I’m no fan of Paris Saint-Germain. The way in which an influx of independent wealth, along the same lines as Manchester City and Chelsea, has elevated a previously mediocre team to among the best in Europe, represents to me the very worst of what is wrong with football at the moment.
And don’t even get me started on that cheating wee sh*te Neymar!
However, the PSG players and staff earned my respect for their actions this week. When they left the field in solidarity with their opponents Basaksehir, of Turkey, after one of their backroom team was allegedly racially abused by an official, they went up a great deal in my estimation. That the match was then forced to be abandoned and replayed a day later as a result of this protest should, I believe, set an important precedent.
It does raise the question though: What would happen if Celtic, or indeed any other Scottish team took a similar stance against bigotry during a match?
Now, I’m not going to say that Rangers are the only team in the league who’s fans have a problem with anti-Irish racism, but they do seem to be the most frequent offenders.
Imagine a scenario. Celtic play Rangers next year, crowds are back in the stadium in a limited capacity, Neil Lennon, somehow, remains as our manager.
As Lennon takes his seat in the dugout, an individual fan can be heard quite clearly shouting: “F*ck off Lennon! Ya Fenian B**tard!”
Lennon reacts, swearing and gesturing back at the individual, as most of us would probably do in such a scenario on the street. The fourth official issues him with a red card for his actions.
Imagine next, if you will, that after decades of listening to this vile hatred at multiple stadiums across the country, Neil Lennon decides he’s had enough. He calls his players over and they walk up the tunnel together.
What would happen next? Well sadly, I think we already know the answer.
The game would probably be awarded to Rangers and Celtic would be fined and possibly docked points for failing to fulfil a fixture. For sadly, in our self-proclaimed “Best small country in the world” anti-Irish racism is alive, well and largely unchallenged by the powers that be.
Whether its down to actual bigotry or simply political expediency, I don’t know. But the fact remains that the Scottish government have, to date, shown little if any interest in genuinely tackling the underlying problems of sectarianism and anti-Irish racism that have plagued our nation for almost 150 years.
Instead, they cower behind the all too familiar “both as bad as each other” narrative.
Now, do Celtic have some truly hateful and idiotic people amongst our support? Yes, sadly we do. Every football club does. The abuse meted out to the likes of Mark Walters and, allegedly, Alfredo Morelos was utterly unacceptable.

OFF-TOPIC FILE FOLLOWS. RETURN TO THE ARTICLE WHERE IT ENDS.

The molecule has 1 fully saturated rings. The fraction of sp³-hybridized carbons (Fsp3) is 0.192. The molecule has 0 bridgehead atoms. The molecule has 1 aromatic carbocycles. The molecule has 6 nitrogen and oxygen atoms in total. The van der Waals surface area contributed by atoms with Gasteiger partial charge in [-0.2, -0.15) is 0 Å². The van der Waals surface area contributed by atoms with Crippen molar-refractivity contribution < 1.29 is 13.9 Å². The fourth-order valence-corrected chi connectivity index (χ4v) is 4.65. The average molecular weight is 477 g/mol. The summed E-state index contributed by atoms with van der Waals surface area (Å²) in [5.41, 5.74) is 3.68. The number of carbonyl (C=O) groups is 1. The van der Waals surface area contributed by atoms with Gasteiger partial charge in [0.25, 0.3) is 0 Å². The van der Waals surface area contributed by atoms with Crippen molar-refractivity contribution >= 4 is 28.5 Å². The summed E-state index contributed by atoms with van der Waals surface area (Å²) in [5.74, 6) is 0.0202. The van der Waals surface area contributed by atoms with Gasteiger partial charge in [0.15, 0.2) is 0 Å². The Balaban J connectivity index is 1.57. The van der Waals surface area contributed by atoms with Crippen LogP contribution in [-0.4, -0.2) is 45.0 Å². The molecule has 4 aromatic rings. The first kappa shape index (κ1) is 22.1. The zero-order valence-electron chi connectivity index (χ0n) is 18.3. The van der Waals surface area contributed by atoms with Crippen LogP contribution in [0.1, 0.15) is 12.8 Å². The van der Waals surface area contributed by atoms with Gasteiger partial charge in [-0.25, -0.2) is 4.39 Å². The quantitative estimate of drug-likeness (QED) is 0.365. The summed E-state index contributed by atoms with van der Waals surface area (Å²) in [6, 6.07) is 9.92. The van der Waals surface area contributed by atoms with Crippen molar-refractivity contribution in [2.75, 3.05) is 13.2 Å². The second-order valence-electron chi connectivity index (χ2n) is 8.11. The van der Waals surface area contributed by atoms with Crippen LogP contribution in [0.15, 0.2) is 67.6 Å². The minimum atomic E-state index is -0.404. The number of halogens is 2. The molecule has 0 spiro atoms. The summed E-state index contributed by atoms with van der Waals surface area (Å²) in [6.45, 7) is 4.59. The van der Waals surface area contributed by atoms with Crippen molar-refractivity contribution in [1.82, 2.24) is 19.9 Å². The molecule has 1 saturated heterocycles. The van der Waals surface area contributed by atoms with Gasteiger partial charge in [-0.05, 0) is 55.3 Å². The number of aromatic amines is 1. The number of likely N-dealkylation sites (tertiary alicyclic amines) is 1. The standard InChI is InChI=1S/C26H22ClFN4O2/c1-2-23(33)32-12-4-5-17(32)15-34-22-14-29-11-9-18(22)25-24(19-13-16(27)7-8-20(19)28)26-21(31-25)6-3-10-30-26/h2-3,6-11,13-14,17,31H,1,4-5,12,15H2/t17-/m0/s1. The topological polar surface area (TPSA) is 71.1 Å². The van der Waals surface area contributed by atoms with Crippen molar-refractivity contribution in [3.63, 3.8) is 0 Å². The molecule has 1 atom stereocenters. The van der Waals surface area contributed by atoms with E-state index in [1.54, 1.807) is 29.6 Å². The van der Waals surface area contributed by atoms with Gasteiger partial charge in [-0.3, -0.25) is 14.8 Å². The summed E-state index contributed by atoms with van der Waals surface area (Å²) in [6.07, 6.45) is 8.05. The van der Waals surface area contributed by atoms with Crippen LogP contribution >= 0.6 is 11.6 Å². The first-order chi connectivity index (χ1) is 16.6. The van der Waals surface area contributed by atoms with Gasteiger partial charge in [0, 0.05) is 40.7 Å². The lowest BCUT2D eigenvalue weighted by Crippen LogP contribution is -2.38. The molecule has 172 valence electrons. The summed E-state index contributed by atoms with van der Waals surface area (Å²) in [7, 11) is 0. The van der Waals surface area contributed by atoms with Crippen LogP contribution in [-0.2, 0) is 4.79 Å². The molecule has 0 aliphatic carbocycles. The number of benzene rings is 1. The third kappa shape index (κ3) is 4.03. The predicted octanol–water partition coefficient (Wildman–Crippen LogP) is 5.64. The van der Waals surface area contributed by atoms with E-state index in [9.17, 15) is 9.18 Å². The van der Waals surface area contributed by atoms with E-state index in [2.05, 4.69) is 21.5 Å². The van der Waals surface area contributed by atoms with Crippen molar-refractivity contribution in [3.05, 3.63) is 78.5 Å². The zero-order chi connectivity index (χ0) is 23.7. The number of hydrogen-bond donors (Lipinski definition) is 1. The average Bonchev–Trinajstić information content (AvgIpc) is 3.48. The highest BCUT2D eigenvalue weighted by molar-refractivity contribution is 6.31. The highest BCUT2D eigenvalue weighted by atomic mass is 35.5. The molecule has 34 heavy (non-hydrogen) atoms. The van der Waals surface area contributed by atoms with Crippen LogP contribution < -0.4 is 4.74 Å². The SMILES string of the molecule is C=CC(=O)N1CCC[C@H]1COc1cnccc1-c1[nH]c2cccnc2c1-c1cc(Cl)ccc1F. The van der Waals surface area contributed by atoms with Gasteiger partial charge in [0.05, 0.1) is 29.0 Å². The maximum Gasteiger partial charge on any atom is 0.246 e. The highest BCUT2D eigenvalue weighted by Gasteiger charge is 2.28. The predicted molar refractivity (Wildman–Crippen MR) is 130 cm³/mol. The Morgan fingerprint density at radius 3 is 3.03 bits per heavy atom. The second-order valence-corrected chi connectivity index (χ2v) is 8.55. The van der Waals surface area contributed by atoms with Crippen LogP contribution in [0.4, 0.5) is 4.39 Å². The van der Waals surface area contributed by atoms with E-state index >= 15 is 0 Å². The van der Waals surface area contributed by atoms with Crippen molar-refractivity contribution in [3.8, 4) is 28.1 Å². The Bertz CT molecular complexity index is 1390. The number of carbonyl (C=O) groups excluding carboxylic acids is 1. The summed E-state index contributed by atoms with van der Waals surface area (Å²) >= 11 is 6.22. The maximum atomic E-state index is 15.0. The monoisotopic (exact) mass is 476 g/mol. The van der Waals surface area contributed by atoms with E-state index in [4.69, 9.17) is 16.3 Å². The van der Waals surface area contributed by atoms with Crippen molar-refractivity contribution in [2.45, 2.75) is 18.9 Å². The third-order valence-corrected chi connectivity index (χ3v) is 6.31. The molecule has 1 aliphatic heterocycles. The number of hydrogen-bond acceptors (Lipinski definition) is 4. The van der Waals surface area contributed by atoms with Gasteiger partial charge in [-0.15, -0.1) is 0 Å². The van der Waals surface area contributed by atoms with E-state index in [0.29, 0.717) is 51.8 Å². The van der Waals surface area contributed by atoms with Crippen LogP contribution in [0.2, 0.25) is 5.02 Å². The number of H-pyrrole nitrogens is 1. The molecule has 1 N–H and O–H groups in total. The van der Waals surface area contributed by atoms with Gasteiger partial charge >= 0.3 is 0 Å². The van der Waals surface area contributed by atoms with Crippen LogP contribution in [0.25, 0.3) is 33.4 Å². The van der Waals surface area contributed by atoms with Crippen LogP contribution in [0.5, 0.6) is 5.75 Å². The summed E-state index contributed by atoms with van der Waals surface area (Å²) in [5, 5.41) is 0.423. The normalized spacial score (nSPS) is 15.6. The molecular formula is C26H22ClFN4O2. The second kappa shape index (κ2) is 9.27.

However, to say we have a problem on the same scale as that which has plagued Rangers both old and new, for more than a century is simply not true.
It does however give politicians an easy out, rather than facing up to the actual nature of the problem. There remains institutionalized bigotry, bias and racism in Scotland. Rangers is just one outlet around which supporters of these views coalesce.
There are some in the history of both incarnations of Rangers who deserve some credit for trying to break this mould.
Back in the early 80s, Rangers manager Jock Wallace said that religion was no longer a consideration for him when deciding which players to sign. Graeme Souness finally took the bold step of actually signing a Catholic in 1989, and not just any catholic but former Celtic striker Mo Johnston.
Finally, under Dick Advocaat in the early 2000s, Rangers had their first Catholic club captain in Lorenzo Amoruso and it became fairly commonplace for a Rangers starting 11 to feature more Catholics than Protestants.
For each of these progressive steps, the managers involved deserve immense credit.
Unfortunately, while the team has evolved, large segments of their fanbase haven’t. The same hatred remains. It seems a few years in the lower leagues did nothing to mellow their bitterness. If anything, it just made them worse.
Even now, as they sit top of the league, their fans seem more interested in hate than they are in their own team’s success. The rapidity with which any attempt at dialogue with them quickly descends into anti-Irish hatred and their twisted obsession with child abuse demonstrates this.
Watching PSG and Basaksehir make a stand for decency and tolerance this week, gave me hope. It also depressed me to know that such a thing will probably never be allowed to happen in Scotland.